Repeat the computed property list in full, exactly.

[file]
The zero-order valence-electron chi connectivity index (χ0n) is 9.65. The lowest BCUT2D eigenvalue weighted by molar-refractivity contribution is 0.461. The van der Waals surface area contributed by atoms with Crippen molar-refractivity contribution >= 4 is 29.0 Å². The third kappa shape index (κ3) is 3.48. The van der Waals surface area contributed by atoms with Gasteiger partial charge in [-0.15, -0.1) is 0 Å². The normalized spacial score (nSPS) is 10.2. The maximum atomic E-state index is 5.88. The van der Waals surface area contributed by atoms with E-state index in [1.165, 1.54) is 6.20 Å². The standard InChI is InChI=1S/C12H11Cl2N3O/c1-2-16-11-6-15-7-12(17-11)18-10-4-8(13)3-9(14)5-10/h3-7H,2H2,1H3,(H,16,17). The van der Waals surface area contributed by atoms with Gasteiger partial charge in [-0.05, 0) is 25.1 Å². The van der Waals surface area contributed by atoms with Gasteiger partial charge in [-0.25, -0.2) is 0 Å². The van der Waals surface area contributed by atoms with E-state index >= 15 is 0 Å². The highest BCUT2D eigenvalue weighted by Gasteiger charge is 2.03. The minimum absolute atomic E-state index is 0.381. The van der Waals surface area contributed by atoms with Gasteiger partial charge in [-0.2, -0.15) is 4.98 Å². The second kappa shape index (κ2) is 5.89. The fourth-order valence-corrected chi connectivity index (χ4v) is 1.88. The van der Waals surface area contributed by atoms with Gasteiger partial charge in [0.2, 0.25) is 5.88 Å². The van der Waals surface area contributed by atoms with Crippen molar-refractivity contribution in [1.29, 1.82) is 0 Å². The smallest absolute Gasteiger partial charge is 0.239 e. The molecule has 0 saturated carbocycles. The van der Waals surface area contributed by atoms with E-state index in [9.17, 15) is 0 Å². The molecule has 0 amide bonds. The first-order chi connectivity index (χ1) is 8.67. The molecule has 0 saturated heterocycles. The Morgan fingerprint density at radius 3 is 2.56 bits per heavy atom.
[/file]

The zero-order valence-electron chi connectivity index (χ0n) is 9.65. The lowest BCUT2D eigenvalue weighted by molar-refractivity contribution is 0.461. The van der Waals surface area contributed by atoms with Crippen molar-refractivity contribution >= 4 is 29.0 Å². The third kappa shape index (κ3) is 3.48. The van der Waals surface area contributed by atoms with Gasteiger partial charge in [-0.15, -0.1) is 0 Å². The normalized spacial score (nSPS) is 10.2. The maximum atomic E-state index is 5.88. The van der Waals surface area contributed by atoms with E-state index in [1.165, 1.54) is 6.20 Å². The standard InChI is InChI=1S/C12H11Cl2N3O/c1-2-16-11-6-15-7-12(17-11)18-10-4-8(13)3-9(14)5-10/h3-7H,2H2,1H3,(H,16,17). The van der Waals surface area contributed by atoms with Gasteiger partial charge in [-0.05, 0) is 25.1 Å². The van der Waals surface area contributed by atoms with Gasteiger partial charge in [-0.25, -0.2) is 0 Å². The van der Waals surface area contributed by atoms with E-state index >= 15 is 0 Å². The highest BCUT2D eigenvalue weighted by Gasteiger charge is 2.03. The minimum absolute atomic E-state index is 0.381. The van der Waals surface area contributed by atoms with Gasteiger partial charge in [-0.2, -0.15) is 4.98 Å². The second kappa shape index (κ2) is 5.89. The fourth-order valence-corrected chi connectivity index (χ4v) is 1.88. The van der Waals surface area contributed by atoms with Gasteiger partial charge in [0.2, 0.25) is 5.88 Å². The van der Waals surface area contributed by atoms with Crippen molar-refractivity contribution in [1.29, 1.82) is 0 Å². The smallest absolute Gasteiger partial charge is 0.239 e. The molecule has 0 saturated carbocycles. The van der Waals surface area contributed by atoms with E-state index in [9.17, 15) is 0 Å². The molecule has 0 amide bonds. The first-order chi connectivity index (χ1) is 8.67. The molecule has 0 saturated heterocycles. The Morgan fingerprint density at radius 3 is 2.56 bits per heavy atom.